Going For The One boasted tracks that still captured the band’s knack for complex compositions but were coupled with a directness that was both refreshing and well-received. The title track “Going For The One” bursts with energy and optimism, featuring some of Steve Howe’s most vibrant guitar work. “Awaken,” the album’s near 16-minute closer, stands as a testament to Yes’s undiminished skill at crafting extended musical pieces, weaving together thematic movements with intricate instrumental interplay. But it was the beautiful simplicity of “Wonderous Stories” that caught listeners’ attention, becoming a hit single in the UK.

The album was met with critical and commercial acclaim, charting at No. 1 in the UK and reaching No. 8 on the U.S. Billboard 200. Certified Gold in both countries, Going For The One seemed to reconcile Yes’s art-rock aspirations with commercial viability, proving that they could retain their musical prowess while appealing to a broader audience. The record remains an essential part of Yes’s discography, capturing a moment when they skillfully balanced artistic integrity with mainstream success, all while navigating a rapidly changing musical landscape dominated by punk and disco.

# 6 – Time and A Word

Yes Albums Time and A Word

Released in 1970, Time And A Word marked a significant moment in Yes’s burgeoning career. Building upon their self-titled debut, this second album featured more complex arrangements and ambitious compositions. The album was recorded between October 1969 and January 1970 and was produced by Tony Colton, making it the only Yes album not to be produced by the band itself. The recording took place at Advision Studios in London. The core lineup of the band featured Jon Anderson on vocals, Chris Squire on bass, Peter Banks on guitar, Tony Kaye on keyboards, and Bill Bruford on drums. Notably, this would be the last Yes album to feature Peter Banks before Steve Howe took over guitar duties.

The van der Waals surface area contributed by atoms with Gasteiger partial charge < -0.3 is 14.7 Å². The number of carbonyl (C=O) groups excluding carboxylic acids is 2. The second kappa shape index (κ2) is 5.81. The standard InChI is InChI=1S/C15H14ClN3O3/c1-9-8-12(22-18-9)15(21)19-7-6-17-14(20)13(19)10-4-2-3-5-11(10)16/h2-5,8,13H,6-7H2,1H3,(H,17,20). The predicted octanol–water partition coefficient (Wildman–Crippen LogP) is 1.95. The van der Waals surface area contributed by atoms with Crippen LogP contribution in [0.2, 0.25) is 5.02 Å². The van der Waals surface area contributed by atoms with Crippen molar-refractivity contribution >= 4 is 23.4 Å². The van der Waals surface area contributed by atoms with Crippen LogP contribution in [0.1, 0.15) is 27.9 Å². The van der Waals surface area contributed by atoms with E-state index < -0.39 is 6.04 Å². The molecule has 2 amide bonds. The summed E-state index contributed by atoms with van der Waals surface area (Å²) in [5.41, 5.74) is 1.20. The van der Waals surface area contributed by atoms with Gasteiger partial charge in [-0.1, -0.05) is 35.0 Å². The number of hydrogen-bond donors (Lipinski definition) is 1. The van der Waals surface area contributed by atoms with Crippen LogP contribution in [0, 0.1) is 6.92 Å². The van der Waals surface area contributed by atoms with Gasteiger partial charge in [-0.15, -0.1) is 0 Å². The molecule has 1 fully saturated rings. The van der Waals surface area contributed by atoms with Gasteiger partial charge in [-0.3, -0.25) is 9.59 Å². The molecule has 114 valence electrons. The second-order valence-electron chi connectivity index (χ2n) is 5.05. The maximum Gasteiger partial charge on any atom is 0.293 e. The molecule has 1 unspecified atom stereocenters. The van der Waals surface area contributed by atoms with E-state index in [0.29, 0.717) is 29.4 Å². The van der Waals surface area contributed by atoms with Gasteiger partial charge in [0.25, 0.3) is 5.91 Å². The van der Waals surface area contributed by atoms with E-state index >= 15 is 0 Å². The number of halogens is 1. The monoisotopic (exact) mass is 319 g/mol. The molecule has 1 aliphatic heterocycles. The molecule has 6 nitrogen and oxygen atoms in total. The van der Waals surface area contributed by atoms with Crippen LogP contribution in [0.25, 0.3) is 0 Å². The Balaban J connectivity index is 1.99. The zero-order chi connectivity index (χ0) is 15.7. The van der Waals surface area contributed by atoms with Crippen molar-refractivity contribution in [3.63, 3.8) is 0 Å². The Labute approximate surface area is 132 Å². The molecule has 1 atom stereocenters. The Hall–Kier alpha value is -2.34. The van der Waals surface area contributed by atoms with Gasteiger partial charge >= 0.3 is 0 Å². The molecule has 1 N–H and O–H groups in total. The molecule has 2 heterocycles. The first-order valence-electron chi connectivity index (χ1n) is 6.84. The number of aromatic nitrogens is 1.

Time And A Word notably featured orchestral arrangements, a decision that was contentious within the band and ultimately led to the departure of Banks. The orchestrations, arranged by Tony Cox, are most prominent on tracks like “No Opportunity Necessary, No Experience Needed” and “The Prophet.” While not a huge commercial success at the time of its release, the album did manage to chart at No. 45 in the UK. The use of the orchestra foreshadowed the more expansive and complex arrangements that would become a hallmark of Yes’s later work, but it was still grounded in the early psychedelia and rock influences that colored their debut.